Because Bad Brains couldn't write a melody.

Because Black Flag was too angry.

Don't think any of those bands "changed music" the way VH did.

Really, not trying to be confrontational - but you brought it up. If these four bands are among your "visionary signposts" and yet you dismiss VH as "hair," I suggest you go back to basics listen with an unpreconceived ear.
 

ned7flat5

Member
Messages
4,530
The music is good, but the lyrics to many of the songs are terrible. All about ogling or making out with hot looking women. That's been done to death.
that’s something that Dave can indisputably claim total credit for....

OTOH his claim about coming up with the stripes on Ed’s guitar - not so much...
 

xntrick

Member
Messages
3,713
Before joining this board I always thought of Van Halen as a forgettable 80s rock band. I recognize EVH as a pioneer and technical master, but VHs music has always been intolerably cheesy to me.

I must see 1 or 2 trending topics a week about VH. Way more than any other rock band by a long shot. What gives?

I understand there are big fans here and don’t take my comments as disrespect, simply a matter of taste. But I still don’t get why that one band/player are so heavily discussed.
They were THE band that started the whole LA metal scene back in the day. They burst onto the scene with an amazing energy that was a joy to listen to in a world full of disco nonsense. It was EVH who got Dweezil Zappa to pick up the guitar which says a lot when you consider his dad was some guy by the name of Frank Zappa. I can understand not being a fan, but to say they are a forgettable 80s rock band means you just don't get it.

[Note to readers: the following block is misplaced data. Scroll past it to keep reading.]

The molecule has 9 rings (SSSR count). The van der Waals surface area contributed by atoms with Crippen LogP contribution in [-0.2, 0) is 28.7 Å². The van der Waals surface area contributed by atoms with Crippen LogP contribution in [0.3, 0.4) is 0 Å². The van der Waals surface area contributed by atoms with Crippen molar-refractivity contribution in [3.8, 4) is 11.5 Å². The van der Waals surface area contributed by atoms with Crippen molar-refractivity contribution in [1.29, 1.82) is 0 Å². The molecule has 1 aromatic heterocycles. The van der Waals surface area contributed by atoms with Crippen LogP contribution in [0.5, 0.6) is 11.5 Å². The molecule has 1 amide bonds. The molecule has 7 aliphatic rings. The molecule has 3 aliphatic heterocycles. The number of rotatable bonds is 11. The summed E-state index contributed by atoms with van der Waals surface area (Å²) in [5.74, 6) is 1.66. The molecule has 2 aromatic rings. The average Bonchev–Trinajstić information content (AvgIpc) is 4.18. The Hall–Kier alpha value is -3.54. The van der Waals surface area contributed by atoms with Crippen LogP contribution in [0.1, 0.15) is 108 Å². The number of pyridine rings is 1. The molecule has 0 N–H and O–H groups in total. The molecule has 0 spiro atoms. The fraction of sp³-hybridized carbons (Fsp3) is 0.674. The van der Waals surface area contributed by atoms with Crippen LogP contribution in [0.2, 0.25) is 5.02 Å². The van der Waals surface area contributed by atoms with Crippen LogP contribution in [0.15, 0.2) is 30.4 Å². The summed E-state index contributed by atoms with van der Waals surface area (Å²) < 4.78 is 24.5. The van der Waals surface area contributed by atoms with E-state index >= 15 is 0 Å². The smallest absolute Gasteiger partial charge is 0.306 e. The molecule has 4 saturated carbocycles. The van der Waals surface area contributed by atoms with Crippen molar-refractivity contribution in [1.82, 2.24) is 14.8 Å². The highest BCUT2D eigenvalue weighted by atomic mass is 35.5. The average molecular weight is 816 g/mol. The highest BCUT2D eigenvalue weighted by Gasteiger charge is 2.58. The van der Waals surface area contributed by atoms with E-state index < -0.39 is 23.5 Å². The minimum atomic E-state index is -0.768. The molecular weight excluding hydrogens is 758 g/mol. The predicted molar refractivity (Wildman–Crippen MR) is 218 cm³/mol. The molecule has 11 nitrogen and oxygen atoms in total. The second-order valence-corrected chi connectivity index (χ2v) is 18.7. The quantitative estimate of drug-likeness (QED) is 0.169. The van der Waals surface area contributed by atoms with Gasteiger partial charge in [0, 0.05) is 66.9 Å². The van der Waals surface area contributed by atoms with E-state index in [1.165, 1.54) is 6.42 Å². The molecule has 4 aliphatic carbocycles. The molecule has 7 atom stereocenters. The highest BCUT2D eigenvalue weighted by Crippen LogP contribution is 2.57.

johnnyjj

Member
Messages
452
Definitely the most influential guitarist for the decade of the 80s.
I'd nominate The Edge of U2 - in terms of a style that still persists broadly in the music of today.

VH popularised the cock rock shred obsession of the 80s, to be sure, but that hit critical mass by roughly 1990 and, following the rise of a certain band from Seattle in late '91, became passé to most everyone outside of (certain) guitar circles. Van Halen's influence over popular music in a general sense outside of guitar culture didn't extend beyond the end of the 1980s, whether that be in terms of technique (tapping, harmonics, etc.) or genre (big hair party rock).

In contrast, the big, chimey ethereal soundscapes the Edge perfected in the 1980s are still all over pop radio, praise and worship music, film and TV scores, video games, etc. And I'd wager that, in terms of delay and reverb, his influence is strewn across most everyone's pedal boards - whether they openly recognise that or not. And that's not an endorsement of U2's music, but rather an understanding of how ubiquitous the influence of one player's musical vocabulary has become - ranging far beyond guitar culture itself.
 

mlr25

Member
Messages
6
As a European I can to a certain extent relate to the opening post. The fascination with VH seems to be an American thing? The general public in Europe will probably know the song 'Jump', maybe that it's a VH song but that's about it.

For example, from all the bands of that era, over here Bon Jovi is probably the most famous proponent, being still hugely popular throughout all demographics. In comparison to that VH is a niche band in Europe.

I'm not saying that this is good or bad (I myself am somewhat of an exception since I've been through a huge VH fase myself). I just wanted to bring this perspective to the discussion as well.
 

nowhere

Member
Messages
963